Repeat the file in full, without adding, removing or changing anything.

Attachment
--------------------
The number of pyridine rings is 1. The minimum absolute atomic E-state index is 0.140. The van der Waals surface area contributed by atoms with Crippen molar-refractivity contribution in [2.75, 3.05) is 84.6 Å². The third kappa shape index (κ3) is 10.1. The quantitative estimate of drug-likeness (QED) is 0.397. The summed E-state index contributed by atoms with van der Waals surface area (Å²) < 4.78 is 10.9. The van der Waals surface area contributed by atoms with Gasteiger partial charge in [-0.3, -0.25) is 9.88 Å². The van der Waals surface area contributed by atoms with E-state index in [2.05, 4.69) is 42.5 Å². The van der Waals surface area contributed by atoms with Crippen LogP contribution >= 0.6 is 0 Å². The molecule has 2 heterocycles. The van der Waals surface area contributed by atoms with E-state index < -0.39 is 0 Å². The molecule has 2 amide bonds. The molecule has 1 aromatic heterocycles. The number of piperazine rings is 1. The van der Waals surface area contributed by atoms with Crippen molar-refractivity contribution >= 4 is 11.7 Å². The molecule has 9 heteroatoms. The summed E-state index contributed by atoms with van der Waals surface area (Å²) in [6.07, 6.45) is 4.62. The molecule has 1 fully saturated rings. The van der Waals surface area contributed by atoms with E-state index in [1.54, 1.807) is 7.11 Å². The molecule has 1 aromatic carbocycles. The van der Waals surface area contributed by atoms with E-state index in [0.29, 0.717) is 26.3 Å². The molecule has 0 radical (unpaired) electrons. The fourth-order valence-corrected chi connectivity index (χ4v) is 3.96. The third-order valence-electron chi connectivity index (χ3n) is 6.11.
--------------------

The number of pyridine rings is 1. The minimum absolute atomic E-state index is 0.140. The van der Waals surface area contributed by atoms with Crippen molar-refractivity contribution in [2.75, 3.05) is 84.6 Å². The third kappa shape index (κ3) is 10.1. The quantitative estimate of drug-likeness (QED) is 0.397. The summed E-state index contributed by atoms with van der Waals surface area (Å²) < 4.78 is 10.9. The van der Waals surface area contributed by atoms with Gasteiger partial charge in [-0.3, -0.25) is 9.88 Å². The van der Waals surface area contributed by atoms with E-state index in [2.05, 4.69) is 42.5 Å². The van der Waals surface area contributed by atoms with Crippen LogP contribution >= 0.6 is 0 Å². The molecule has 2 heterocycles. The van der Waals surface area contributed by atoms with E-state index < -0.39 is 0 Å². The molecule has 2 amide bonds. The molecule has 1 aromatic heterocycles. The number of piperazine rings is 1. The van der Waals surface area contributed by atoms with Crippen molar-refractivity contribution >= 4 is 11.7 Å². The molecule has 9 heteroatoms. The summed E-state index contributed by atoms with van der Waals surface area (Å²) in [6.07, 6.45) is 4.62. The molecule has 1 fully saturated rings. The van der Waals surface area contributed by atoms with E-state index in [1.54, 1.807) is 7.11 Å². The molecule has 1 aromatic carbocycles. The van der Waals surface area contributed by atoms with E-state index in [0.29, 0.717) is 26.3 Å². The molecule has 0 radical (unpaired) electrons. The fourth-order valence-corrected chi connectivity index (χ4v) is 3.96. The third-order valence-electron chi connectivity index (χ3n) is 6.11.